Many people who draft their estate plan are surprised by the number of assets they have, large and small, that need to be considered. An experienced California estate planning attorney will help you ensure that you've codified how you want those assets disbursed and whom you want to put in charge of various aspects of your estate, including your financial and health care powers of attorney, trustees, executors and agents. The more thought you've given to these questions before you and your attorney start working together, the smoother and less time consuming the process will be.
When Californians apply for Medi-Cal, which is our state's version of Medicaid, they often believe that by listing their home as exemption, they are protecting it from being taken to repay the benefits they've received from Medi-Cal. However, that's not the case. Just because an asset is listed as exempt on the application, that doesn't mean that it's exempt from benefits recovery action.
For California families who own farms or ranches, estate planning is essential to help ensure that the businesses they've worked so hard to build and maintain continue on successfully when they're no longer around. However, as with all types of estate planning, too often it gets neglected.
Estate documents are essential to uphold your voice on important matters and your family's future after you have passed on. These documents should stay safe and easily accessible to your family when you can no longer be there to guide them. There is no point in having an estate plan if no one will be able to find it. Here is what you should know.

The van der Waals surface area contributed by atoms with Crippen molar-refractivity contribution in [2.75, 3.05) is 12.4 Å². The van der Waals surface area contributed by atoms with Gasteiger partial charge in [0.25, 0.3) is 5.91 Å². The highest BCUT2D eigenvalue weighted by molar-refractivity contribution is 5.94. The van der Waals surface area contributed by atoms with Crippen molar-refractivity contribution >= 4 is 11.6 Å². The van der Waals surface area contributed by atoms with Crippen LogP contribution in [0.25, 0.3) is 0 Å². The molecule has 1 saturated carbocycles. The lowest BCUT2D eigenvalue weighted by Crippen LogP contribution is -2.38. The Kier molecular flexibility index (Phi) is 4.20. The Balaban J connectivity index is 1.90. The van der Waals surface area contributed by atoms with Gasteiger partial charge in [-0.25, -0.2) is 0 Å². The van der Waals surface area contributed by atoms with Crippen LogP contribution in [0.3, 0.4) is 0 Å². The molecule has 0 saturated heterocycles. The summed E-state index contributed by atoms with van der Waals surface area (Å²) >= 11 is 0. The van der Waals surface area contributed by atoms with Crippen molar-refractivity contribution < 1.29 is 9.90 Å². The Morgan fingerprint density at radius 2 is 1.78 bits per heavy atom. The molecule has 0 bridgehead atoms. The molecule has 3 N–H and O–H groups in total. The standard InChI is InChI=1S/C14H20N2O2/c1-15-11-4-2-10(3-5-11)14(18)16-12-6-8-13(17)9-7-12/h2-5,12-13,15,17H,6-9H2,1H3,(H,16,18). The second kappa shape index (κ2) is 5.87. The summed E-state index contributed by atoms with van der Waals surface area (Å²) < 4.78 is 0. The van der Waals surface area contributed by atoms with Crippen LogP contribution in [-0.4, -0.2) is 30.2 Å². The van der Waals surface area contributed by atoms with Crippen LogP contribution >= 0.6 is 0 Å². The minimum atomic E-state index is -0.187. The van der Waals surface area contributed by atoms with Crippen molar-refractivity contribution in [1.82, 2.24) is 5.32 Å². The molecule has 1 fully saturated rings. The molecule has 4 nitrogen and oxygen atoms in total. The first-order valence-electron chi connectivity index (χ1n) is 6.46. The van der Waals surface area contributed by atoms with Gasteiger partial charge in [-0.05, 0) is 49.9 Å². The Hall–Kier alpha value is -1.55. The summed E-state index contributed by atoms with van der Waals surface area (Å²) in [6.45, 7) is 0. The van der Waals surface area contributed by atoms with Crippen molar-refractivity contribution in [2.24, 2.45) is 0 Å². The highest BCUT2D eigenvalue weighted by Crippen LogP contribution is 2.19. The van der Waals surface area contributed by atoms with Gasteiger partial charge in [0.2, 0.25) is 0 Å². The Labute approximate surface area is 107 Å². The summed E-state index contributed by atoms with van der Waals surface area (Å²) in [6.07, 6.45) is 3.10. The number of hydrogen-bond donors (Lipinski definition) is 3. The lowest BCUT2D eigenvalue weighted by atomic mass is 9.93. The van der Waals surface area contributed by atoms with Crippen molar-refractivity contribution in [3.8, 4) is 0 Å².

Most single parents have little time to think about estate planning. If they're relatively young and healthy, many do not. However, things can change in the blink of an eye. That's why it's essential to ensure that you've made arrangements not only to ensure that your children are properly cared for, but that your assets go to the beneficiaries you wish.
When you sit down with your estate planning attorney to draft your will and other estate documents, you may go in with the presumption that you will leave each of your children an equal share of your estate. However, equal isn't necessarily fair.
Over the next three decades, Americans will transfer more wealth than ever before — an estimated $6 trillion dollars — as the World War II generation and Baby Boomers reach the end of their lives. Sadly, too many people aren't prepared to deal with a significant inheritance. It's estimated that 70 percent of assets transferred to the next generation are lost. Ninety percent don't make it to the generation beyond that.
For many people, estate planning isn't something they want to think about when they're healthy. No one enjoys contemplating death. However, that means that many Californians wait until they're at the end stages of their lives to make wills and other financial preparations.
For people who are in lines of work that involve intellectual property, taking steps to protect that property from being used by others without their permission is essential. This can include artistic works like music, art and fashion designs, as well as computer programs and inventions. If you're a famous person, it can even include the use of your photo or other likeness. Intellectual property is generally trademarked, patented or copyrighted.
Remarriage is one of those life events that will likely necessitate some changes to your estate plan. You'll probably want to include your new spouse in your plan while ensuring that any children from your previous marriage still receive at least some of the assets that you originally designated to them. Further, you may want to designate your new spouse as your health care and/or financial power of attorney.